The ascension of the Wings' Darren Helm
The Wings’ quick-footed forward knocked over all-star defenseman Keith Yandle behind the Coyotes’ net, snatched the loose puck, and fired a pass across the crease for an easy goal by Patrick Eaves.
The goal pulled the Wings even, and served as one of the pivotal moments in their four-game sweep in the Western Conference quarterfinals series.
“He’s awesome,” Eaves said when asked about Helm. “That’s the first word that comes to mind. He’s a really good friend of mine. Obviously as a player, he’s a very special player with the ability to change games. We have a good chemistry, and he makes it fun for me to come to the rink every day and play. That’s all you can ask of a linemate.”
The expectations for Helm and the others on the Wings’ third and fourth forward lines, is to consistently turn in solid two-way performances. It’s what impresses Wings coach Mike Babcock the most about Helm.
“Helm is an elite player, probably not a fourth line player,” Babcock said. “I don’t know if we have a fourth line, we just play our guys. Helmer, Eaves and (Kris) Draper do things right and they do them right shift after shift after shift. So when the game’s not going your way they do things right and get them back on balance.”
Not the biggest guy on the Wings’ roster, the 5-foot-11 Helm, pound for pound is probably one of the toughest. Never one to back down from a hit, Helm has a great center of gravity that he uses to his advantage.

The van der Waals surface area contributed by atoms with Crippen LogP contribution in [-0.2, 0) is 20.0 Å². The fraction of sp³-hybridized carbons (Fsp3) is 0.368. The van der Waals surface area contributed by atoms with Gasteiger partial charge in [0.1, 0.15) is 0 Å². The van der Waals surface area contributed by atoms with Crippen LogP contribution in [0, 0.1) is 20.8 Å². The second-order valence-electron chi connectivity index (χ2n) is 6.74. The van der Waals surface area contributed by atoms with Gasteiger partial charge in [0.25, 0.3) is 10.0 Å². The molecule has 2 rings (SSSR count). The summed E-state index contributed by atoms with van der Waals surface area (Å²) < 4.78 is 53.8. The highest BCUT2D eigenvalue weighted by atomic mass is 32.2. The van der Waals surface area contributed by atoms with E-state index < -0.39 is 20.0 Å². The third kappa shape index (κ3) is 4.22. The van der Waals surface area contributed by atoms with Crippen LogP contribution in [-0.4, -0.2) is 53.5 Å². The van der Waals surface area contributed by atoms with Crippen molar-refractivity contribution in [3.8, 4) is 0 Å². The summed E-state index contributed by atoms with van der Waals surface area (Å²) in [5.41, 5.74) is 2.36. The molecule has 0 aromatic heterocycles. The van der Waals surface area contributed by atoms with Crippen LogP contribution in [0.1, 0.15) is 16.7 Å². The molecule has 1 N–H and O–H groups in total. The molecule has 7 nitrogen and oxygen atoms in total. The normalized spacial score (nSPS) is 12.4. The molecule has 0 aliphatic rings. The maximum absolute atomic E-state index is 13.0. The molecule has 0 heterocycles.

“The other thing they do is hunt down the other team’s D,” Babcock said. “All you have to do is go back on D with Helmer on your back, and anybody who has gone back for pucks doesn’t like doing that very often.
“He plays so fast and he’s heavy. He’s big in the fact that he’s a thick guy, who makes you pay. So I think he’s a good player for us and has gotten better and better as time has gone on. We’re a much better forechecking team with him and (Justin) Abdelkader than we have been in the past.”
In his fourth Stanley Cup playoffs, Helm has certainly cut his teeth at the NHL level during the most stressful time of the year. That’s because he barely had joined the team late in the 2007-08 season before he was thrust into the playoffs, where he helped the Wings win a Stanley Cup, scoring two goals with two assists.
Helm experienced the same sequence of events in the following year, dressing in 16 regular-season games and 23 playoff games. After playing a significant role in the team’s consecutive runs to the Stanley Cup finals, Helm secured a permanent roster spot in 2009-10.